Returning to Bali, Island of the Gods, after the trip to Savu I found myself with all my work targets achieved on a Friday evening. With Garuda’s direct flights to Sydney departing at 10 minutes to Midnight if I left now I would arrive in Sydney on Saturday morning, so why not delay departure for a couple of days, depart Sunday night and still be in Sydney for work on Monday morning!
But work wasn’t quite finished, Yusdie Diaz, Indonesia’s legendary expedition operations consultant was flying from Flores, where he was busily trying to get himself appointed as the local Bupati (somewhere between a mayor and a god), to see me. Yusdie came straight to my hotel from the airport and we headed off for dinner in Kuta. Most locals and savvy travellers avoid Kuta but it has some great restaurants and its proximity to the airport and my hotel made it the logical choice for dinner. My own choice and taste in Kuta’s restaurants was given a silent tick of approval when to my surprise , Bali local resident Yusdie, pulled into the driveway of one of my favourite Thai restaurants in the world, Kin Khao on Jalan Kartika Plaza. Yeah I know it’s Thai food in Indonesia, but it’s exceptional. As well as the typical exceptional Balinese service, the restaurant setting, or more specifically the bathroom setting, is stunning. The toilets are situated in the middle of a giant fishpond, stocked with Koi Carp, complete with tumbling waterfalls. You sit on the throne looking out over the open fishpond, the best restaurant toilets I have ever seen……..
Carp with a view…?My personal favourite selection of Kuta’s restaurants had been reinforced a few days earlier as well, when owner/manager of Destination Asia Indonesia, Pak Yasa, had taken me for lunch on my earlier transit through Bali and he chose Gabah, a Balinese restaurant. Gabah is so good if you only go to Kuta for one reason make it Gabah. But obviously I wasn’t going to take a weekend in Bali just to eat, there was so much more to be seen and done. My good friend Peter Paka of Cita Travel had given me use of a car and driver for all of Saturday and I planned to head inland into the hills.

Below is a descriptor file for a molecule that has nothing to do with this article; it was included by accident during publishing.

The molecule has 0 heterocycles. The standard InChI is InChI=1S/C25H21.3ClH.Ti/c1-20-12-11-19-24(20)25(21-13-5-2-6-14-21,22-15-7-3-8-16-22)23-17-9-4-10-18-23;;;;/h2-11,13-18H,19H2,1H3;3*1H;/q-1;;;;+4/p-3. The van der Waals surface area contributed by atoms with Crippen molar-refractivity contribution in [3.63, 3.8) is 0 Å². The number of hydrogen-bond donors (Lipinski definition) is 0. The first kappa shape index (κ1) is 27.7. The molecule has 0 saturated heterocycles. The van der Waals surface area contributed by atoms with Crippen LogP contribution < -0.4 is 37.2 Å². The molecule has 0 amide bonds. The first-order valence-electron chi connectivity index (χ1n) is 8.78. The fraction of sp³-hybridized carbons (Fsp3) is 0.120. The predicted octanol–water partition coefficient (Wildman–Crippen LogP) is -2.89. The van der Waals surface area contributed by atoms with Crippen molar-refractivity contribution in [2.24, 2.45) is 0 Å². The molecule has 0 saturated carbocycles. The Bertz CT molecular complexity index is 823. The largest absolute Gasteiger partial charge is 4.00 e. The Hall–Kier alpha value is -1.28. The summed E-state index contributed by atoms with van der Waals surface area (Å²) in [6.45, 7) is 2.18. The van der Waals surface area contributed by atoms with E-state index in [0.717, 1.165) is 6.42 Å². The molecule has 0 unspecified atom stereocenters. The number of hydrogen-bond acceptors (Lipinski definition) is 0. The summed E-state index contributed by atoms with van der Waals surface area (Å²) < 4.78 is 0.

Gabah’s sate selectionDenpasar’s traffic the change is almost instantaneous, and you start to breathe the fresher mountain air. To add to the atmosphere it was raining ever so lightly. Nothing better than heading into the hillside forest with a misty rain in the air.
First stop was the temple at the village of Batuan; Pura Dewa Puseh (Temple of Origins) dedicated to Vishnu. Like most temples in Bali there are traditional rules and regulations for entry, known as Adat. At the very least you are normally required to wear a sarong and this temple was no different. The temple attendants there to enforce the Adat found it hard to contain themselves as they wrapped me in a sarong. The first lady had to call her friend to assist and between the two of them they managed to dress me appropriately, the end results were definitely amusing………
At the Batuan temple; a comical sight…
Next stop was a very different temple. The 11th century Gunung Kawi, north-east of Ubud has shrines cut into 7 metre high niches, carved directly out of the rock face. The Hindu shrines were carved as a dedication to King Anak Wungsu of the Udayana dynasty and his favourite queens. With a fast flowing white water stream running through the centre of the complex and beautiful rainforest interspersed with rice terraces. Like the earlier temple, Gunung Kawi had it’s own set of rules, including “compulsory” cleansing of one’s head before entering the area of the shrines. Large signs explained the rules and two fonts provided holy water, all pretty straight forward which is why I was so astounded to see a local Javanese tour guide lead a group of European tourists straight in, pushing around others who were cleansing with the holy water, leaving me to contemplate the frailties of cultural respect in tourism, something I deal with nearly everyday.
Rice terraces surround Gunung Kawi
The holy water fonts at the temple entranceTampaksiring is home to the Tirtha Empul Temple, famous for its Holy water where Balinese Hindus go for purification. The Tirtha Empul Temple was built in 926 A.D. during the Warmadewa dynasty (from the 10th to 14th centuries), at a site where there was a large water spring. At mid-morning when I arrived, the temple was chock full of worshippers in the midst of various rituals.